Teaching Students How to Learn: Metacognition is the Key

Author: 
Pete Watkins, Associate Director, TLC

As I listened to Dr. Saundra McGuire’s keynote presentation on metacognition at Temple’s 15th Annual Faculty Conference on Teaching Excellence, a troubling thought occurred to me.  I made it through two decades of schooling as well as nearly a decade of teaching at the college level without ever hearing the word metacognition.  No one ever taught me to read actively or to monitor my own thinking.  Why do we keep this stuff a secret?  Teachers and students need to know “how to learn”.  Fortunately, McGuire has made it her “revolutionary mission to make all students expert learners.”
 

What is metacognition and why should I care about it?

In McGuire’s keynote address she explained, metacognition is the ability to:

  • think about your own thinking
  • be consciously aware of yourself as a problem solver
  • monitor, plan, and control your mental processing (e.g. “Am I understanding this material, or just memorizing it?”)
  • accurately judge your level of learning
  • know what you know and what you don’t know

McGuire points out that many of us who are college professors probably learned good metacognitive skills on our own.  But we should not assume that our students know how to learn.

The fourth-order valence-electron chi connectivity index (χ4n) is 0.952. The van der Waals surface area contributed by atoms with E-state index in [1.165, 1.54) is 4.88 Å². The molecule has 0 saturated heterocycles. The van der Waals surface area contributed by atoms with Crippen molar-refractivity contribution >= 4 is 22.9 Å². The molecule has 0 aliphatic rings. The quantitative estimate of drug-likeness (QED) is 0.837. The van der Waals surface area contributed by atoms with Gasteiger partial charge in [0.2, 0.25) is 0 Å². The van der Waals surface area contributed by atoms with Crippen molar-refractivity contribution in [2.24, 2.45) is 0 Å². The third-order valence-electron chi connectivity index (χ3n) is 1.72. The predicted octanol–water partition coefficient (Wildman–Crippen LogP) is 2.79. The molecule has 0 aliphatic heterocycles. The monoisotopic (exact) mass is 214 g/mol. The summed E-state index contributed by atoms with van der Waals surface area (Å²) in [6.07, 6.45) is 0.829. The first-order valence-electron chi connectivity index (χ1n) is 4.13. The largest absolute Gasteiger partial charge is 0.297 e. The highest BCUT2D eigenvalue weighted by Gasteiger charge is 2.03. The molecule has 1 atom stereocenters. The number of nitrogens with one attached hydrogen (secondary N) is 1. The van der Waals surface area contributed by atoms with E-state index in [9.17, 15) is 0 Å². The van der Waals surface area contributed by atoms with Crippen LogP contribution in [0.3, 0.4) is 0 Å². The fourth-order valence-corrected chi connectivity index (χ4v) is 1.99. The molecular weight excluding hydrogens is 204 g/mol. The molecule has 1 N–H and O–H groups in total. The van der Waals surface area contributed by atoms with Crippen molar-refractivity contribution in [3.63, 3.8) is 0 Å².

Active reading is a good example of a metacognitive strategy that we can teach our students.  We presume that college students can read. However, McGuire points out that active reading using strategies such as SQ5R is different from the way that most college students read and we should invest the time to teach students to read actively.   

McGuire also believes in teaching students about Bloom’s Taxonomy.  As a faculty developer, I have introduced Bloom’s Taxonomy to many teachers, but it never occurred to me to introduce it to students.  McGuire asserts that when students learn about Bloom’s Taxonomy “they begin to have learning goals instead of GPA goals.
 

McGuire is the former director of the Center for Academic Success at Louisiana State University.  Her Center taught students a five-step Study Cycle that empowers them to be good learners.  The five steps are:

  1. Preview-before class skim new materials and note the big ideas
  2. Attend class-take notes and ask questions
  3. Review-after class, review notes and write down questions or gaps
  4. Study-schedule study sessions several times per week and use active strategies
  5. Assess/Check-Is my strategy working?  Do I understand the material? 

McGuire challenged us all as teachers to better serve our students while also acknowledging that students share responsibility for their learning.  And she delivered her message with her characteristic wit and warmth, which was greatly appreciated on a day when the temperature outside was in the teens.  Her book Teach Students How to Learn is a must read for people who teach college and want to empower their students to be good learners.  

 

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What strategies have you found effective in teaching students how to learn?

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